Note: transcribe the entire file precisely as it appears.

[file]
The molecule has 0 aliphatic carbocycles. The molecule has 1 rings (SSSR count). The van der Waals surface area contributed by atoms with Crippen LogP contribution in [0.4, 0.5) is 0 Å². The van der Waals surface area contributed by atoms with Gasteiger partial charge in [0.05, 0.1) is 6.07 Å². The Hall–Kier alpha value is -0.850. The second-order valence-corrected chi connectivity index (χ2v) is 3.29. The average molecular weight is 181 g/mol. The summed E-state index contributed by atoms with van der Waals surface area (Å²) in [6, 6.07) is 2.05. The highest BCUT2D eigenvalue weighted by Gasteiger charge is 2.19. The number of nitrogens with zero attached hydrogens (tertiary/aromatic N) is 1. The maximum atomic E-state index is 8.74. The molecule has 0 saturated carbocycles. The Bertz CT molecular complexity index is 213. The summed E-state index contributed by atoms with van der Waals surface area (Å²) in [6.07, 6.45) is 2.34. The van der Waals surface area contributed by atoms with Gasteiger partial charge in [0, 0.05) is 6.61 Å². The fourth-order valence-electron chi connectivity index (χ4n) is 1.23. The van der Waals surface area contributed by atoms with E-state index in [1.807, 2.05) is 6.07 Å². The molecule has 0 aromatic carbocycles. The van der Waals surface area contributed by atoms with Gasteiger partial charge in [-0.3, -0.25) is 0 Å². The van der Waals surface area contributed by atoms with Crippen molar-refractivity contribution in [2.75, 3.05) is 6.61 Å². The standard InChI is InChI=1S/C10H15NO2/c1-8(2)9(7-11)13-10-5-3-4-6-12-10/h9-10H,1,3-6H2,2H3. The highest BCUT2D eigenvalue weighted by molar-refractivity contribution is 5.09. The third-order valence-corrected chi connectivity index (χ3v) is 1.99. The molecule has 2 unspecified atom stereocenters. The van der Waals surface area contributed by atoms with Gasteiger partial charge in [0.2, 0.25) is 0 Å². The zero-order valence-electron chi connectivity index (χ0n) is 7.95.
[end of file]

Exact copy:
The molecule has 0 aliphatic carbocycles. The molecule has 1 rings (SSSR count). The van der Waals surface area contributed by atoms with Crippen LogP contribution in [0.4, 0.5) is 0 Å². The van der Waals surface area contributed by atoms with Gasteiger partial charge in [0.05, 0.1) is 6.07 Å². The Hall–Kier alpha value is -0.850. The second-order valence-corrected chi connectivity index (χ2v) is 3.29. The average molecular weight is 181 g/mol. The summed E-state index contributed by atoms with van der Waals surface area (Å²) in [6, 6.07) is 2.05. The highest BCUT2D eigenvalue weighted by Gasteiger charge is 2.19. The number of nitrogens with zero attached hydrogens (tertiary/aromatic N) is 1. The maximum atomic E-state index is 8.74. The molecule has 0 saturated carbocycles. The Bertz CT molecular complexity index is 213. The summed E-state index contributed by atoms with van der Waals surface area (Å²) in [6.07, 6.45) is 2.34. The van der Waals surface area contributed by atoms with Gasteiger partial charge in [0, 0.05) is 6.61 Å². The fourth-order valence-electron chi connectivity index (χ4n) is 1.23. The van der Waals surface area contributed by atoms with E-state index in [1.807, 2.05) is 6.07 Å². The molecule has 0 aromatic carbocycles. The van der Waals surface area contributed by atoms with Gasteiger partial charge in [-0.3, -0.25) is 0 Å². The van der Waals surface area contributed by atoms with Crippen molar-refractivity contribution in [2.75, 3.05) is 6.61 Å². The standard InChI is InChI=1S/C10H15NO2/c1-8(2)9(7-11)13-10-5-3-4-6-12-10/h9-10H,1,3-6H2,2H3. The highest BCUT2D eigenvalue weighted by molar-refractivity contribution is 5.09. The third-order valence-corrected chi connectivity index (χ3v) is 1.99. The molecule has 2 unspecified atom stereocenters. The van der Waals surface area contributed by atoms with Gasteiger partial charge in [0.2, 0.25) is 0 Å². The zero-order valence-electron chi connectivity index (χ0n) is 7.95.